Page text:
THE PREPONDERANCE of Big Four alumni working as finance directors and audit committee chairmen in the FTSE 350 could be stifling competition in the audit market.
In papers published by the Competition Commission ahead of the preliminary findings of its investigation into the Big Four’s dominance of the audit market, the regulator said competition could be restricted by the “backgrounds of those involved in the appointment of auditors”.
According to the commission survey, 64% of all respondents (both FDs and audit committee chairmen) had previously worked for a Big Four firm. The watchdog also found that the majority of FTSE 350 companies would consider only Big Four firms, with 84% if FTSE 100 companies taking such an approach.
“We consider that this preference for Big Four firms might also reflect the backgrounds of those involved in the appointment of auditors,” the commission said. It is possible that this familiarity will make them more favourably disposed to the appointment of a Big Four rather than a non-Big Four firm (if their experience was positive) – on the other hand, it could make them less aware of the quality and experience of non-Big Four firms.”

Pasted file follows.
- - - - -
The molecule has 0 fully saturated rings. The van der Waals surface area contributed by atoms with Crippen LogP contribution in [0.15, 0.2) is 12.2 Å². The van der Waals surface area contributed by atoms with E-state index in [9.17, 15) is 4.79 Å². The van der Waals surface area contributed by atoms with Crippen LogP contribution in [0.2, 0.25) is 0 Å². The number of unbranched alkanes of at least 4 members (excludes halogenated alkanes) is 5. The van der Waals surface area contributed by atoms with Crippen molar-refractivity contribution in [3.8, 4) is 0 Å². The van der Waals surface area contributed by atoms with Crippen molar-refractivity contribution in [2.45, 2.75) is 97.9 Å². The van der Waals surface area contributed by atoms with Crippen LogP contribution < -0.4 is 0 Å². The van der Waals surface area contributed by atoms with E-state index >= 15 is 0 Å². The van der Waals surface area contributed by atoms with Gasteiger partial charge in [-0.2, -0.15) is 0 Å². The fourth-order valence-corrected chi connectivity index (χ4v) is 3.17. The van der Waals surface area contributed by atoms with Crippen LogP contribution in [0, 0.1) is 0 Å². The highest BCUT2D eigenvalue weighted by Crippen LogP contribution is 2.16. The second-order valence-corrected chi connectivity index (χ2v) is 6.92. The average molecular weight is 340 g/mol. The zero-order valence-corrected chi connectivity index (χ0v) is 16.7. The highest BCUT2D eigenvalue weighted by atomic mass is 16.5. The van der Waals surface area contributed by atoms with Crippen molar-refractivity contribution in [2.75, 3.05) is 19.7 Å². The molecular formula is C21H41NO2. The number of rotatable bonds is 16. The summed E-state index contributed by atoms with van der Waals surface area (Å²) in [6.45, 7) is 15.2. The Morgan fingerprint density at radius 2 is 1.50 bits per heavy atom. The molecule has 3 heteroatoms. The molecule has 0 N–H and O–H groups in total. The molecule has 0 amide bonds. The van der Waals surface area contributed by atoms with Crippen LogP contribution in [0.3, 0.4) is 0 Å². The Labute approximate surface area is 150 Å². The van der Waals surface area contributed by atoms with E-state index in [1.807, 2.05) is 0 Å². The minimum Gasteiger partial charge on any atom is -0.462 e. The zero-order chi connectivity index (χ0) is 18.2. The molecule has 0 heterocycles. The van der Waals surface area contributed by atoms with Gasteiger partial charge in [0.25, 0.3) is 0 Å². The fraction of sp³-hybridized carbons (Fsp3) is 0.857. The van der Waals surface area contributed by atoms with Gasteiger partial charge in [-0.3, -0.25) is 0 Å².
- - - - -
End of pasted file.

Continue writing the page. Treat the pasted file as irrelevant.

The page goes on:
The most frequently mentioned reason for choosing a Big Four auditor, by both FDs and audit commiteee chairmen, was the size and geographic coverage of the Big Four audit firms, sector knowledge and experience, the commission said.
UHY Hacker Young, the national accountancy group, has named Chris Smith as a new partner in its London office
Curiosity killed the cat, but doesn't appear to afflict accounting watchdog the FRC, muses Colin
The Treasury Select Committee criticises the FRC for a 'lack of curiosity and diligence' in deciding to not investigate KPMG’s audit of HBOS before the publication of a report financial regulators, the FCA and PRA
The FRC has banned two former Connaught finance directors responsible for a £4m accounting misstatement at the collapsed social housing maintenance provider